Supreme Court, June, 1899.

[Vol. 27.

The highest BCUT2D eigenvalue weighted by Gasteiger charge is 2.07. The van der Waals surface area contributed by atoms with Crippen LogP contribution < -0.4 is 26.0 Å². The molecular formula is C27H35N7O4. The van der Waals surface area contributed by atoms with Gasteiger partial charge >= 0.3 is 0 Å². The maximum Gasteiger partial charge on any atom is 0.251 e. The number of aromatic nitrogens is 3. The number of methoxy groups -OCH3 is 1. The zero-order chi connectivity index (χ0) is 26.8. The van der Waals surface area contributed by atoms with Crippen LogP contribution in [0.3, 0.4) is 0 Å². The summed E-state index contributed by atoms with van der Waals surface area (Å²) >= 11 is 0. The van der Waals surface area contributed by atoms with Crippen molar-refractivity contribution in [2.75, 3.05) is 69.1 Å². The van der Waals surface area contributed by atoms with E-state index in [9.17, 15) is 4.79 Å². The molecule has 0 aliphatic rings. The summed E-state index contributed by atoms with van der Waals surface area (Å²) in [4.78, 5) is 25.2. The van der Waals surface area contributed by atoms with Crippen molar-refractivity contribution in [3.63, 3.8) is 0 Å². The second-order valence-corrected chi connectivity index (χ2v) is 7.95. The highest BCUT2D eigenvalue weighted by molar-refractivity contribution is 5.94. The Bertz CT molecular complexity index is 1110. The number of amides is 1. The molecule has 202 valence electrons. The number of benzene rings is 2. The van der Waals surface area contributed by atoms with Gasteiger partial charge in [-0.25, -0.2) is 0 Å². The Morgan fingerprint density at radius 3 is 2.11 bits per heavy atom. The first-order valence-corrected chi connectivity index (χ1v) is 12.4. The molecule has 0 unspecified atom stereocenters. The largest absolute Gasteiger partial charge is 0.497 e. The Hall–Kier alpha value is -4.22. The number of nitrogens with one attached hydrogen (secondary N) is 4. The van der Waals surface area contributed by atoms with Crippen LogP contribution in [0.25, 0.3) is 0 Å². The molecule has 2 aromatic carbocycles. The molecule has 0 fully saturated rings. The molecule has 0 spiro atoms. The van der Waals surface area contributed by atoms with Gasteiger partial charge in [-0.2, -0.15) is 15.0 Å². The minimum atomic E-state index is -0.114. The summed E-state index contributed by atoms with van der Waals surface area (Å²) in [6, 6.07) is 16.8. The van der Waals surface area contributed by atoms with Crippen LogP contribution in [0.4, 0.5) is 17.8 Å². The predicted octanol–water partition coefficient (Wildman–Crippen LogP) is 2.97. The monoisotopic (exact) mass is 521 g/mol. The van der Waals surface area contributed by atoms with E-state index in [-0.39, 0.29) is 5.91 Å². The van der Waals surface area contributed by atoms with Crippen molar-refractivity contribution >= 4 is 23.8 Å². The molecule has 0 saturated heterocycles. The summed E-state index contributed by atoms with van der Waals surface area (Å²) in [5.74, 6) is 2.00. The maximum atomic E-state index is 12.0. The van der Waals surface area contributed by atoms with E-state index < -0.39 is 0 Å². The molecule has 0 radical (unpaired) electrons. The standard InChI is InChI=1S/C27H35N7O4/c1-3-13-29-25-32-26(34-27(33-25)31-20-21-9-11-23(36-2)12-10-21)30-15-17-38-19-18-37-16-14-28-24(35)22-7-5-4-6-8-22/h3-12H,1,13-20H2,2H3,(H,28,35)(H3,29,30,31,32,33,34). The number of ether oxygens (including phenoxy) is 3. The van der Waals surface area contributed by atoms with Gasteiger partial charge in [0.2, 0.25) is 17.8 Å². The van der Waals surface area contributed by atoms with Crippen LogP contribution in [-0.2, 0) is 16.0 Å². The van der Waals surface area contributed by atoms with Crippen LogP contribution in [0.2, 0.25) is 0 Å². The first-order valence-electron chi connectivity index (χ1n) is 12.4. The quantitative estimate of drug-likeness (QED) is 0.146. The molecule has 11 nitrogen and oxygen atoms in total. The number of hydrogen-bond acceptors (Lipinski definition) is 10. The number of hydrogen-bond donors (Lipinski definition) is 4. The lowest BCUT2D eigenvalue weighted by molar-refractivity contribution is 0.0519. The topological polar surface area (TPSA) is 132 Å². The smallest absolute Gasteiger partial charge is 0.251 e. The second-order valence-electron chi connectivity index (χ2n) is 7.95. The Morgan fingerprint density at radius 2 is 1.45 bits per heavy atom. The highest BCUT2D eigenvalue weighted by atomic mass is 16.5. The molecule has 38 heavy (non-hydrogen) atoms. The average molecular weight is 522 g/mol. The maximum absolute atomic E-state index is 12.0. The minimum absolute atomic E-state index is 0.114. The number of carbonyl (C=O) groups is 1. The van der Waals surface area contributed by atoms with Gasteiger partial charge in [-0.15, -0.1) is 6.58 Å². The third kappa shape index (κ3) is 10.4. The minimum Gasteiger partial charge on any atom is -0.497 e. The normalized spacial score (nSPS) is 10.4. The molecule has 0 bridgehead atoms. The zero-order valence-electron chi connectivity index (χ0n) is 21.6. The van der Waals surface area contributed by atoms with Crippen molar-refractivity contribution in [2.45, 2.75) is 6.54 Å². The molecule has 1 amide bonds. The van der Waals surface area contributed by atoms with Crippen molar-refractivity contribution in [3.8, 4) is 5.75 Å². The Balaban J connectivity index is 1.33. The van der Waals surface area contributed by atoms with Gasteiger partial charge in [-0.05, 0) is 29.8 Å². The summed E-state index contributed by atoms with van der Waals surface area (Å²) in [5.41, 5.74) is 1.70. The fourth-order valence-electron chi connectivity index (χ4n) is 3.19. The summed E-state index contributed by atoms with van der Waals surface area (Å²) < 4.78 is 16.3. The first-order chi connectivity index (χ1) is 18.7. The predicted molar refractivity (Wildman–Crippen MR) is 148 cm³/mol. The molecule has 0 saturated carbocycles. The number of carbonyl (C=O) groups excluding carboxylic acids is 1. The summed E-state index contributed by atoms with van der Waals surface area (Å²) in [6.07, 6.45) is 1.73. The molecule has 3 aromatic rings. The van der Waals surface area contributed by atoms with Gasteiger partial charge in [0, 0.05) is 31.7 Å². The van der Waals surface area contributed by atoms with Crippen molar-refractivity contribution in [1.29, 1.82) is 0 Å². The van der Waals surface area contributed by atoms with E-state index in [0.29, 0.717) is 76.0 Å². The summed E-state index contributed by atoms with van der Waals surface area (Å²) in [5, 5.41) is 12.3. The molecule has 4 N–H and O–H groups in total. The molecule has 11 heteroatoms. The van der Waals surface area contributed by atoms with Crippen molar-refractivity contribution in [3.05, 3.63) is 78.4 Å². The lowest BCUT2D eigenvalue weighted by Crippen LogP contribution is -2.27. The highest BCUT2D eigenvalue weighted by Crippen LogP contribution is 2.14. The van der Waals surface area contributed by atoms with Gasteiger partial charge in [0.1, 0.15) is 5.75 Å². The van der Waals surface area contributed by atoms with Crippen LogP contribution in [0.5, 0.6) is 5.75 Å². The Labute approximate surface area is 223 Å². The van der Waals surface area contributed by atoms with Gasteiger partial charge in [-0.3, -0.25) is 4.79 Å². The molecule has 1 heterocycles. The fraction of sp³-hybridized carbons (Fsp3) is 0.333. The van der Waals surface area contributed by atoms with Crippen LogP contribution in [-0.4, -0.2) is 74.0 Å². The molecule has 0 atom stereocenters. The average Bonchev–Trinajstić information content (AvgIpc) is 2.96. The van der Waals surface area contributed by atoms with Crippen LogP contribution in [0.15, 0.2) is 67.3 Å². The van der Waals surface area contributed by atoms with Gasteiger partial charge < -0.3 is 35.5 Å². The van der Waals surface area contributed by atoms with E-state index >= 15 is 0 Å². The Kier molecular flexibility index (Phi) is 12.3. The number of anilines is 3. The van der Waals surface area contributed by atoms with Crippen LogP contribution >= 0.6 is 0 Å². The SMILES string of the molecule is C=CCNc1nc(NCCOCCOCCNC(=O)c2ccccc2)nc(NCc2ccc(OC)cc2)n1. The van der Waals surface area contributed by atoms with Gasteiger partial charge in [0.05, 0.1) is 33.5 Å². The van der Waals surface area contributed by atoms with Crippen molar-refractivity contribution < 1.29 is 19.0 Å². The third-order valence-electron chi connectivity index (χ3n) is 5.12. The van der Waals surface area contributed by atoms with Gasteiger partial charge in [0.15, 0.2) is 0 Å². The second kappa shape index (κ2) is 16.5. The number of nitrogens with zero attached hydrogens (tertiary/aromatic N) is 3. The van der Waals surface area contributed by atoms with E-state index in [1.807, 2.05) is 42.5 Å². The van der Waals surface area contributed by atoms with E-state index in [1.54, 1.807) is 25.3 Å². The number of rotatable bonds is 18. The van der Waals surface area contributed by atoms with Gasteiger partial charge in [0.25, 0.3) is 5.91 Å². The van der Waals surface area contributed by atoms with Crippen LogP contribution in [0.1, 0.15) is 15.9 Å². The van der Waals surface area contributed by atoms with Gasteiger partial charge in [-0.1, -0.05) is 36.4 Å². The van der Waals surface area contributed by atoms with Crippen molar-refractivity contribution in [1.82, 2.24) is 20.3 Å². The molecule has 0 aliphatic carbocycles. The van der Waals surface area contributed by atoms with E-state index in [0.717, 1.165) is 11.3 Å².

to appear and answer until he has been served with a summons. The Code declares the voluntary appearance of a defendant equivalent to personal service of the summons on him. Code, $139. This assumes that he has a right to appear. It subjects him to the same liabilities as if personally served with process, and it would be a strange construction of this part of the Code that should hold that he did not thereupon acquire all the rights of a party actually served. The practice was settled in chancery in accordance with the view here expressed, and numerous cases on the subject are collected in Vol. I, of Barb. Ch. p. 81, under the head of Appearance Gratis." " A reference to the text-book above referred to shows that it abundantly supports this claim. The contention of the attorneys for the plaintiffs is that no action has been commenced; that the mere filing of the complaint and lis pendens is not the commencement of an action, and that nothing but the service of a summons can accomplish that result. They further claim that the period of sixty days within which the summons must be served in order to keep the lis pendens alive, as provided in section 1670 of the Code of Civil Procedure, was, in part at least, intended to enable the plaintiff to hold the property, so to speak, for that period, while he was considering whether he had a cause of action which he could maintain in the courts against the defendant. This claim is, I think, utterly untenable. A person has no right thus to speculate with the remedies given to him by law for the purpose of enforcing a genuine claim, and no such intention will ever be attributed to the legislature in the absence of a plain statement to that effect. The object of the Code in allowing sixty days within which process must be served was to give to the plaintiff ample time within which to accomplish the service of the summons upon all of the defendants without, in the meantime, being compelled from time to time to amend his proceedings by bringing in parties who may have acquired interests in or liens upon the property before the service of the summons had been actually made. In permitting a complaint and lis pendens to be filed, and in giving that act a certain legal effect before the service of a summons, the law presupposes the existence of an intention on the part of the plaintiff to commence and prosecute an action for the relief which the complaint demands, and the persons who are named as defendants are entitled to assume the existence of such a purpose, and to act accordingly for the protec tion of their interests. The notice of pendency of action itself